I also find W9 tough. One run I just repeatedly told myself that this was too hard, I'd never reach the end, but I did. Basically because I'm too stubborn not to.

My thought is that the build up of all those weeks culminates in a fatigue that you just need to fight through, or rest and keep coming at it.

On the first 20 run I set off so, so slowly to give myself the best chance of getting through it, perhaps when you do try again you aim to go as slow as humanly possible.

It's more of a mental challenge at this stage than a physical one as you've done the training.

I am rooting for you, good luck!

Hannah337 profile image
Hannah337Graduate in reply to

Thanks! It just sucks to have two bad runs back to back. I have no idea how I completed week 8 (and 7) so well, because right now it feels alien to me. This has been the first week that I've really mentally been ready and thinking before a run that "you can do it. It's only two minutes more. You're really up for this." I've been so positive before a run that to fail just seems to be completely deflating. I think I'm better if I think beforehand "this is impossible and I'll never do it" because then I like to prove myself wrong.

I feel if I take a week off, I won't get back to it. Thank you though!

IannodaTruffe profile image

Is there either a more experienced runner who can control their pace, or someone with a naturally slower pace than you, who can accompany you on a few runs to convince you that this is entirely achievable and in your hands.

The techy option is to use a run tracking app or running watch set to current, or at least, average pace, to show you how you are going.

In my opinion, learning to pace yourself and run slowly, is the hardest thing to get your head round. It is an essential skill for increasing distance.

You can do this.

Hannah337 profile image
Hannah337Graduate in reply to IannodaTruffe

Thank you. I'll try and keep my pace down. Fingers crossed I can go slower next time!

Irish-John profile image

Next run, make a concious effort to run as SLOWLY as humanly possible. Forget distance and 'fast'.

Your goal is to run as slow as you can WITHOUT breaking into a walking step.

Sounds stupid easy, right?

Well - it isn't :)

You will learn a lot from it however - what "slow" is for you personally, what your body actually does and how it moves when you run, how much fun it can be to "just run" when the false pressure of being a "real runner means I must go fast" is absent etc :)

Sounds nuts I know, but it does work :) It will help you see where you are getting hung up for your regular runs and it's fun - win/win outing ☺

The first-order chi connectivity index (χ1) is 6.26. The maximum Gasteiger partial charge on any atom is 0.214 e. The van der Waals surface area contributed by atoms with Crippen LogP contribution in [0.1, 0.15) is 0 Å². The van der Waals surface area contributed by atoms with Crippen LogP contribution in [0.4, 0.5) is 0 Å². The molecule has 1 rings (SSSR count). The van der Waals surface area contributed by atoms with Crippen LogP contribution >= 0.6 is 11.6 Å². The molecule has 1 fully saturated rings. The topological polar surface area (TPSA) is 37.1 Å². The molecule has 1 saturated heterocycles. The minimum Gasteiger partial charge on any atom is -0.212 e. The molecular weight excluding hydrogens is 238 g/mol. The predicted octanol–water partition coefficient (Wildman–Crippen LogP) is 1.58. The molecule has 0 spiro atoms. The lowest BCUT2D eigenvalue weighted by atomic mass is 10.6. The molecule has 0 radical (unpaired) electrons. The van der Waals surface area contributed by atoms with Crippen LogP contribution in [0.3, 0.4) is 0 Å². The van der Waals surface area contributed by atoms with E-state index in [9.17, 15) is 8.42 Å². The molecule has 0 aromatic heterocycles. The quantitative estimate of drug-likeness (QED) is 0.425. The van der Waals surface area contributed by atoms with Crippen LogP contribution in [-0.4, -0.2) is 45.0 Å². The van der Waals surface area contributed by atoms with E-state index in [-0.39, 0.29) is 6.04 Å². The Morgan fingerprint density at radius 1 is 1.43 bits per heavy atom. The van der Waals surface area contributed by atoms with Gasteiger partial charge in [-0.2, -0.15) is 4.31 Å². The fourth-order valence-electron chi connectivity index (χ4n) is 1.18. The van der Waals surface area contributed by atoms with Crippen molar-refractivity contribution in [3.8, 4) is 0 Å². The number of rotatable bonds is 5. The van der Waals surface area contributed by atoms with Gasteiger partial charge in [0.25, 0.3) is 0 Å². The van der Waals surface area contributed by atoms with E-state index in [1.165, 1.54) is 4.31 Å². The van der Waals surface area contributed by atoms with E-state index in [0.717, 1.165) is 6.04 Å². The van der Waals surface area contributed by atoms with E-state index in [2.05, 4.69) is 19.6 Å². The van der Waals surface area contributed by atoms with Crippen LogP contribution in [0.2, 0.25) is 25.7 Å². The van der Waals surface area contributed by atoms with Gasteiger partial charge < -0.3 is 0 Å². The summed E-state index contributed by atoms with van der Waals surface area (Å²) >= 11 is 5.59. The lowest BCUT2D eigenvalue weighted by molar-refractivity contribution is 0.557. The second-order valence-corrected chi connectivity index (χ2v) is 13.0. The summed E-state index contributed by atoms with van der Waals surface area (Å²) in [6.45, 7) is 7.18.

Wishing you many happy miles in your future ☺

Hannah337 profile image
Hannah337Graduate in reply to Irish-John

Thanks. I'll try to crawl around next time!

Irish-John profile image
Irish-JohnGraduate in reply to Hannah337

The interesting part will be when you compare distances between your "fast" and this "super-slow" :) Slow is hard to sustain ;)

Do report back on how it goes for you :)

Oldfloss profile image

Lots of great advice given already..... my advice.. find a really long hill :) Other than that, imagine me hanging onto your shoe laces whispering, steady and slow:)

You will do this... all you need to do is believe it:)

Hannah337 profile image
Hannah337Graduate in reply to Oldfloss

Thanks oldfloss! I'll do my best!

runswithdogs profile image

Start off slow. Comically slow even. And every time you think about your speed, or effort, slow right back down again. I tend to run too fast as well, and my first couple minutes of running sets the whole tone. Another trick is to start on an uphill. That'll slow you down with the effort. Even better if you can end your run on the flat or a downhill.

Jell6 profile image

I don't struggle with the first 5 minutes, but then I do for the next 10, or sometimes 15, they are my giving up times ( when I am not on the IC), but after that, it gets better, after 20 I know I will complete, slow it down, listen to some good music, or maybe take a different route, compose your "I did it" speech, because you will do it.

Good luck 😊

oldwheezer69 profile image

I've posted already about an app called Rock My Run. You can stream long running playlists and see the speed, so for example my early runs were all at 150 beats per minute (BPM) then I gradually increased to 165 at graduation. Have a go, see if it helps. If you find it tricky to run in time with music (some people do) then find the Boot Camp drill on that app... I absolutely guarantee it will keep you at a steady running pace 😀